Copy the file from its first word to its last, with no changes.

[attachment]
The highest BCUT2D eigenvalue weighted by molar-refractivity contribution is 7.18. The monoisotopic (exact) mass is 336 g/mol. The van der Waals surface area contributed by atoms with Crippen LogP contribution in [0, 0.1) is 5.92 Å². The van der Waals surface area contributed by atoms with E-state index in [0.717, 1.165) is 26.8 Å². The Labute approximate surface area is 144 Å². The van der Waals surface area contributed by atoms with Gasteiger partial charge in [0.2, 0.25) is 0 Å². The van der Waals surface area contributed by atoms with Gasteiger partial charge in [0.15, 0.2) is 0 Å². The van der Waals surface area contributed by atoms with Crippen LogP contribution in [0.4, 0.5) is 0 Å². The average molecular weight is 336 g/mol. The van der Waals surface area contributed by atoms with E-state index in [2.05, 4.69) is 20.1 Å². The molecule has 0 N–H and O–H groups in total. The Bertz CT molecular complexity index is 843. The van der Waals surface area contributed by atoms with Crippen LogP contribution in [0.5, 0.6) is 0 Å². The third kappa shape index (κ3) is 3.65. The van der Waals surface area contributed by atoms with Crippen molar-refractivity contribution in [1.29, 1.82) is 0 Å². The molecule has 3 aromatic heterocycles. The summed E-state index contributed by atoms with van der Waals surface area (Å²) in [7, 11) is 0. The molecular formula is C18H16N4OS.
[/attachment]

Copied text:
The highest BCUT2D eigenvalue weighted by molar-refractivity contribution is 7.18. The monoisotopic (exact) mass is 336 g/mol. The van der Waals surface area contributed by atoms with Crippen LogP contribution in [0, 0.1) is 5.92 Å². The van der Waals surface area contributed by atoms with E-state index in [0.717, 1.165) is 26.8 Å². The Labute approximate surface area is 144 Å². The van der Waals surface area contributed by atoms with Gasteiger partial charge in [0.2, 0.25) is 0 Å². The van der Waals surface area contributed by atoms with Gasteiger partial charge in [0.15, 0.2) is 0 Å². The van der Waals surface area contributed by atoms with Crippen LogP contribution in [0.4, 0.5) is 0 Å². The average molecular weight is 336 g/mol. The van der Waals surface area contributed by atoms with E-state index in [2.05, 4.69) is 20.1 Å². The molecule has 0 N–H and O–H groups in total. The Bertz CT molecular complexity index is 843. The van der Waals surface area contributed by atoms with Crippen LogP contribution in [0.5, 0.6) is 0 Å². The third kappa shape index (κ3) is 3.65. The van der Waals surface area contributed by atoms with Crippen molar-refractivity contribution in [1.29, 1.82) is 0 Å². The molecule has 3 aromatic heterocycles. The summed E-state index contributed by atoms with van der Waals surface area (Å²) in [7, 11) is 0. The molecular formula is C18H16N4OS.